Despite being sold as a serious war film, 13 Hours: Secret Soldiers of Benghazi is so rooted in the Michael Bay formula that it feels like another chapter in the transformers franchise.
Impartially, the story reads like a comedy. The CIA Fail to pick a discrete base. Everyone but our supposed heroes literally, not figuratively, cannot tell left from right. Even though our heroes are tasked with defending a CIA base, they deliberately disobey the Base Chief’s orders to protect the outpost, and abandon everyone there. Then they lead enemy combatants back to their base when they rescue two idiots that weren’t their responsibility to begin with. All of it is sold like something to be proud of, but in reality it only goes to prove that military intelligence is anything but. And, the icing on the Irony Cake is that this movie is so flag waving that the bad guys actually shoot at the America stars and stripes.
Michael bay can’t do realism. All of it too fucking surreal, it’s like watching the Ghostbusters fight terrorists. The hero’s of the story walk through the warn torn country like their shit doesn’t stink and seemingly, never make mistake. They can’t. This is the modern equivalent of the eighties action hero’s we know and love: Bullet proof and American. In other words, this is a fairly competent action movie, but it can’t be taken seriously as an honest depiction of war.
Michael Bay knows it. I doubt he was going for realism. He’s knows that buff dudes firing machine guns at baddies put asses in seats. He’s made an entire career of it. Hell, if one wanted to, they could swap out the enemy combatants in 13 hours, with friggin Decepticon’s, and the only difference between this movie and the others, would be an increase in violence and decrease in tits.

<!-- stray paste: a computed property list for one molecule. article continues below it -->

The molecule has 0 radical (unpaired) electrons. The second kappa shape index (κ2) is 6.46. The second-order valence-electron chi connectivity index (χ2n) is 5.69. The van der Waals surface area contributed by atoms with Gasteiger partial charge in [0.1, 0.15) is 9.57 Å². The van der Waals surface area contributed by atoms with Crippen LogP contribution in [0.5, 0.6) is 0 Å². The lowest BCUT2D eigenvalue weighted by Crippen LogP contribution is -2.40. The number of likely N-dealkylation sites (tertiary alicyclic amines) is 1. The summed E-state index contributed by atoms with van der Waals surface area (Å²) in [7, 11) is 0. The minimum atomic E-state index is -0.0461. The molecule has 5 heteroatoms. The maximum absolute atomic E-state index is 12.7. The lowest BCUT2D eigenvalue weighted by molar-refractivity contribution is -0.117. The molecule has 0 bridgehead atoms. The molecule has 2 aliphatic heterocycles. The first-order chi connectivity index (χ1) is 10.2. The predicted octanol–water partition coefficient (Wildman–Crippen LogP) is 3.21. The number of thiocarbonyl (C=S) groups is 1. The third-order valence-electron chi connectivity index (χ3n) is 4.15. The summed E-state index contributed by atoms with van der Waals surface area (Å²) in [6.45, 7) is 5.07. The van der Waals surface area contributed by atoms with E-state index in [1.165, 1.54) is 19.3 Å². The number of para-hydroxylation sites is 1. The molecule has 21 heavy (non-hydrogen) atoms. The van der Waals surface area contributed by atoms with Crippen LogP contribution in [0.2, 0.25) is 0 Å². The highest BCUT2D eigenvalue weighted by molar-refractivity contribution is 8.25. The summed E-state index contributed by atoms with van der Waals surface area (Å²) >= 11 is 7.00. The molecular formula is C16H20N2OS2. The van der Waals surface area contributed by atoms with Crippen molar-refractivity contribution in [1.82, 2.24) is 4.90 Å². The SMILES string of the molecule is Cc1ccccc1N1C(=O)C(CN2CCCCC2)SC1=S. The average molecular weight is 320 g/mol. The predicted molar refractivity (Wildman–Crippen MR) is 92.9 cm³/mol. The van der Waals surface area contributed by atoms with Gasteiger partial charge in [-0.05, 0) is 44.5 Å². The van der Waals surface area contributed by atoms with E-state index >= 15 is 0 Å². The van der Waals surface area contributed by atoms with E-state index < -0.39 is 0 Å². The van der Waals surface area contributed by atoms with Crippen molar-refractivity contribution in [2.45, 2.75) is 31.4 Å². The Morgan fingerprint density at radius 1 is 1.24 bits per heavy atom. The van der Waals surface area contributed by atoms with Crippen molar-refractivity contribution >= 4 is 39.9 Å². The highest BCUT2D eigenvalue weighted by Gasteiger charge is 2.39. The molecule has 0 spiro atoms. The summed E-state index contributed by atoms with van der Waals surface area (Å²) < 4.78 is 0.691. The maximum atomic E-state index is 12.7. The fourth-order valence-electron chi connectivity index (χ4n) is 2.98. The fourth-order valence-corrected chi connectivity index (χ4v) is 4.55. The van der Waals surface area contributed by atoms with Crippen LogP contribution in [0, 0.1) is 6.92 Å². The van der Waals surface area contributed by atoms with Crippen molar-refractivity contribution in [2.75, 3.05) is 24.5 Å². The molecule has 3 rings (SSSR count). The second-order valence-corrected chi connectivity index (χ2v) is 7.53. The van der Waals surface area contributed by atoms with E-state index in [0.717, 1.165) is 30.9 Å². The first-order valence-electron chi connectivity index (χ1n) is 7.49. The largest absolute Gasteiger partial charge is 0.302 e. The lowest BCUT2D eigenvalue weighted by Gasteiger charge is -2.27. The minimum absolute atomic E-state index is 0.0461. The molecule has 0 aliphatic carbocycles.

13 hours retains the same style, or better yet, formula of the Transformer’s movies. The same camera filter, which fades the film into a colour polarity between teal and orange—like watching a film through an instagram filter. The same outlandish explosions. The same lens flare. And like the Transformers franchise, I certainly felt the runtime.
There are no three dimensional characters. It reminded me of a horror film; you pick one that you most associate with and hope they make it to the end. The casting felt purely mercenary: Let’s get a guy that is recognized as a family man from his role as “Jim on the Office” so that the writers don’t have worry about actually writing a solider who’s also a family man. It’s a lazy attempt to connect the protagonist with the audience.
And now, I’m going to get very nit picky; The dialogue makes a transparent attempt at being philosophical by quoting Joseph Campbell. One of the soldiers is reading Power of Myth, and spouts out that “All the gods, all the heavens, all the hells, are within you.” The quote is repeated several more times throughout 13 Hours as a cheap attempt to try an elevate it out of the base action movie that it is. Sad thing is: I don’t think Bay fully understands the metaphor inherent to the quote; otherwise I doubt he’d use it in a movie where there’s such an obvious dichotomy between Good Guy and Bad Guy.
It’s fine if 13 Hours acknowledges that the Americans are the gods, heavens and hells, but it never acknowledges that the baddies in the film are just the same. When the Heroes attempt to “slay another”, they do just that, they do not in any way “Slay [themselves]” or come to better understanding of The Self. This is the idea that Campbell focused damn-near his entire career on, so when it’s dropped into the movie with no regard to the context, it feels like somewhere along the way Bay saw the quote and thought it sounded cool.
I don’t want to too harsh about the movie. It’s a fairly competent action film, but it never comes close to telling a human struggle. In summary, Michael Bays style of direction is a square peg to the circle hole of war films; It just doesn’t fit.